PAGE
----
Create and organize publications into your own personal collections/lists
Easily search saved publications across your mulitple lists
Share your collections with friends, coworkers, or anyone that might be interested in the same research
To take advantage of My Library, sign in now.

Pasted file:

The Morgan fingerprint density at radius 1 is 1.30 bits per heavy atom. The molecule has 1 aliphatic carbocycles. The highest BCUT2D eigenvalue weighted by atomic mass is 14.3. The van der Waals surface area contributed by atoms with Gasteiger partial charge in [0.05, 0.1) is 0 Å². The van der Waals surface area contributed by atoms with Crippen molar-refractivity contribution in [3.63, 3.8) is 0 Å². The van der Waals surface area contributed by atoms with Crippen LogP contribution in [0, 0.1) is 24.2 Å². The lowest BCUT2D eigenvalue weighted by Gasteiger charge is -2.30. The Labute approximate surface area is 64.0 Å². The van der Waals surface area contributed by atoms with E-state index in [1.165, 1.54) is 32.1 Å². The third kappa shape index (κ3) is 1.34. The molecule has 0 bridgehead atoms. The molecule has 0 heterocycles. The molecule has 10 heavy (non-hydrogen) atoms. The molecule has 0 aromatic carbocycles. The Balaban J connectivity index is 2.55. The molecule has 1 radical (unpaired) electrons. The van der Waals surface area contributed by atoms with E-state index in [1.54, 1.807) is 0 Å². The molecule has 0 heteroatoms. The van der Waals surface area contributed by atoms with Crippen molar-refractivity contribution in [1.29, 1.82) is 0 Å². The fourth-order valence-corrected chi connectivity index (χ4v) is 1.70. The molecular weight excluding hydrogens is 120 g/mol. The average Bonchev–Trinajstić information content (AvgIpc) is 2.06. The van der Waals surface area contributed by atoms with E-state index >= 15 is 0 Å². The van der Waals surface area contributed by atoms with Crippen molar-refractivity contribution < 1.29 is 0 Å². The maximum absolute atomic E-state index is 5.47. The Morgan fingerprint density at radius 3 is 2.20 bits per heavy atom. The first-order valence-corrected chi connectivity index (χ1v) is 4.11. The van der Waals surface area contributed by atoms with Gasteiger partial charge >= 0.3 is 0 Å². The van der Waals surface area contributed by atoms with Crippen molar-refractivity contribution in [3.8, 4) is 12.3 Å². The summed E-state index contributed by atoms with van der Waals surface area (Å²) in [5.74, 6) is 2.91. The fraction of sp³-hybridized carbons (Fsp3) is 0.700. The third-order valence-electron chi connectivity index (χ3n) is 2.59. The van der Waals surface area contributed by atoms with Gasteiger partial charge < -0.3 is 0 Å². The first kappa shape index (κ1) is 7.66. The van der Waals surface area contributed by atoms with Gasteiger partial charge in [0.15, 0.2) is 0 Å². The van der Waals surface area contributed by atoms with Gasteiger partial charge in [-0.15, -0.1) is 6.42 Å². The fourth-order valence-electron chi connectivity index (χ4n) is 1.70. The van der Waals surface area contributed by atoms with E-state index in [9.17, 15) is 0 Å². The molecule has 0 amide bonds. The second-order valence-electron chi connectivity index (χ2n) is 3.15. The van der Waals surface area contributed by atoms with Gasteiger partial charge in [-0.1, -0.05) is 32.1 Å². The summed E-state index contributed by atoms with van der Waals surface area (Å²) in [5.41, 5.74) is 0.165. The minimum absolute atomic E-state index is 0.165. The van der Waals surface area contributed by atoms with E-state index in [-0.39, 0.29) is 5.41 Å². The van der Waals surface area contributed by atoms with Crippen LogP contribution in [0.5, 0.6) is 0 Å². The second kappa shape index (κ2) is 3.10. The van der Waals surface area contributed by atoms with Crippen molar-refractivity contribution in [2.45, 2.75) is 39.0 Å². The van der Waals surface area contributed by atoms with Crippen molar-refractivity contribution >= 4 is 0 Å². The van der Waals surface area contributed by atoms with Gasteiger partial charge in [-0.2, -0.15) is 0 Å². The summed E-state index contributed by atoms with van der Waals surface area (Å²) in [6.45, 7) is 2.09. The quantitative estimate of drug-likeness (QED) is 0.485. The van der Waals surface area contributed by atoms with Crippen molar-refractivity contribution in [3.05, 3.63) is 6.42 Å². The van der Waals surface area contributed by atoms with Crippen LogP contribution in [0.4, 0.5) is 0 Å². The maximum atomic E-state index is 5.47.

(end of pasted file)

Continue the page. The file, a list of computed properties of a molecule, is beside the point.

A theoretical model examining the effects of erythrocyte oxygenation on optoacoustic (OA) signals is presented. Each erythrocyte is considered as a fluid sphere and its optical absorption is defined by its oxygen saturation state. The OA field generated by a cell is computed by solving the wave equation in the frequency domain with appropriate boundary conditions. The resultant field from many cells is simulated by summing the pressure waves emitted by individual cells. A Monte Carlo algorithm generates 2-D spatially random distributions of oxygenated and deoxygenated erythrocytes. Oxygen saturation levels of oxygenated cells a assumed to be 100% and 0% for deoxygenated cells. The OA signal amplitude decreases monotonically for the 700-nm laser source and increases monotonically for 1000 nm optical radiation when blood oxygen saturation varies from 0 to 100%. An approximately sixfold decrease and fivefold increase of the OA signal amplitude were computed at those wavelengths, respectively. The OA spectral power in the low-frequency range (<10 MHz) and in the very high-frequency range (<100 MHz) decreases for 700 nm and increases for 1000 nm with increasing blood oxygen saturation. This model provides a theoretical framework to study the erythrocyte oxygenation-dependent OA signals.